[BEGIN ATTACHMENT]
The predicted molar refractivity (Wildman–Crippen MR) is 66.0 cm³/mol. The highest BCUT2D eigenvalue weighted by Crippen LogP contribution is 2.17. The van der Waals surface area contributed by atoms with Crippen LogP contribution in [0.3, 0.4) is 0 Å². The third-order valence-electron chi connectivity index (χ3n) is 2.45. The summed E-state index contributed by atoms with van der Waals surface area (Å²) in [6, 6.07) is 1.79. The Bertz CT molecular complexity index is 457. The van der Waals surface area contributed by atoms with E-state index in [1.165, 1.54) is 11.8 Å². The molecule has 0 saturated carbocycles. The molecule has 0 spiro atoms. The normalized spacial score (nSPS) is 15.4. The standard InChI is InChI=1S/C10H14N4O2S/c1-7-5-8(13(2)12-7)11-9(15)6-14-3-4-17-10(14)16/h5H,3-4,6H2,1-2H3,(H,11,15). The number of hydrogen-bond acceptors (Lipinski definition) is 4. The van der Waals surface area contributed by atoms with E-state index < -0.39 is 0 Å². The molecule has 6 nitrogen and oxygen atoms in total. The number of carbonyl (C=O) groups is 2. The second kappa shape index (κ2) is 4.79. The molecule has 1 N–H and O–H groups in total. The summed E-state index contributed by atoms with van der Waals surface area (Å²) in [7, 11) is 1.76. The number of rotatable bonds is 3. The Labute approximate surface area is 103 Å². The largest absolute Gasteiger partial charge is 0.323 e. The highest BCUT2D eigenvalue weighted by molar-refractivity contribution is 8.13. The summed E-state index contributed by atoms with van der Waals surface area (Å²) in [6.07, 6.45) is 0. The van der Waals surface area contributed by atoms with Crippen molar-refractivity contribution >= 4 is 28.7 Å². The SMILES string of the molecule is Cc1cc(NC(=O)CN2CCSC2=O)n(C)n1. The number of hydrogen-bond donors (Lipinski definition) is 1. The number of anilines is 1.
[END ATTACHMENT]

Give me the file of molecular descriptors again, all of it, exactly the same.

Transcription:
The predicted molar refractivity (Wildman–Crippen MR) is 66.0 cm³/mol. The highest BCUT2D eigenvalue weighted by Crippen LogP contribution is 2.17. The van der Waals surface area contributed by atoms with Crippen LogP contribution in [0.3, 0.4) is 0 Å². The third-order valence-electron chi connectivity index (χ3n) is 2.45. The summed E-state index contributed by atoms with van der Waals surface area (Å²) in [6, 6.07) is 1.79. The Bertz CT molecular complexity index is 457. The van der Waals surface area contributed by atoms with E-state index in [1.165, 1.54) is 11.8 Å². The molecule has 0 saturated carbocycles. The molecule has 0 spiro atoms. The normalized spacial score (nSPS) is 15.4. The standard InChI is InChI=1S/C10H14N4O2S/c1-7-5-8(13(2)12-7)11-9(15)6-14-3-4-17-10(14)16/h5H,3-4,6H2,1-2H3,(H,11,15). The number of hydrogen-bond acceptors (Lipinski definition) is 4. The van der Waals surface area contributed by atoms with E-state index < -0.39 is 0 Å². The molecule has 6 nitrogen and oxygen atoms in total. The number of carbonyl (C=O) groups is 2. The second kappa shape index (κ2) is 4.79. The molecule has 1 N–H and O–H groups in total. The summed E-state index contributed by atoms with van der Waals surface area (Å²) in [7, 11) is 1.76. The number of rotatable bonds is 3. The Labute approximate surface area is 103 Å². The largest absolute Gasteiger partial charge is 0.323 e. The highest BCUT2D eigenvalue weighted by molar-refractivity contribution is 8.13. The summed E-state index contributed by atoms with van der Waals surface area (Å²) in [6.07, 6.45) is 0. The van der Waals surface area contributed by atoms with Crippen molar-refractivity contribution >= 4 is 28.7 Å². The SMILES string of the molecule is Cc1cc(NC(=O)CN2CCSC2=O)n(C)n1. The number of hydrogen-bond donors (Lipinski definition) is 1. The number of anilines is 1.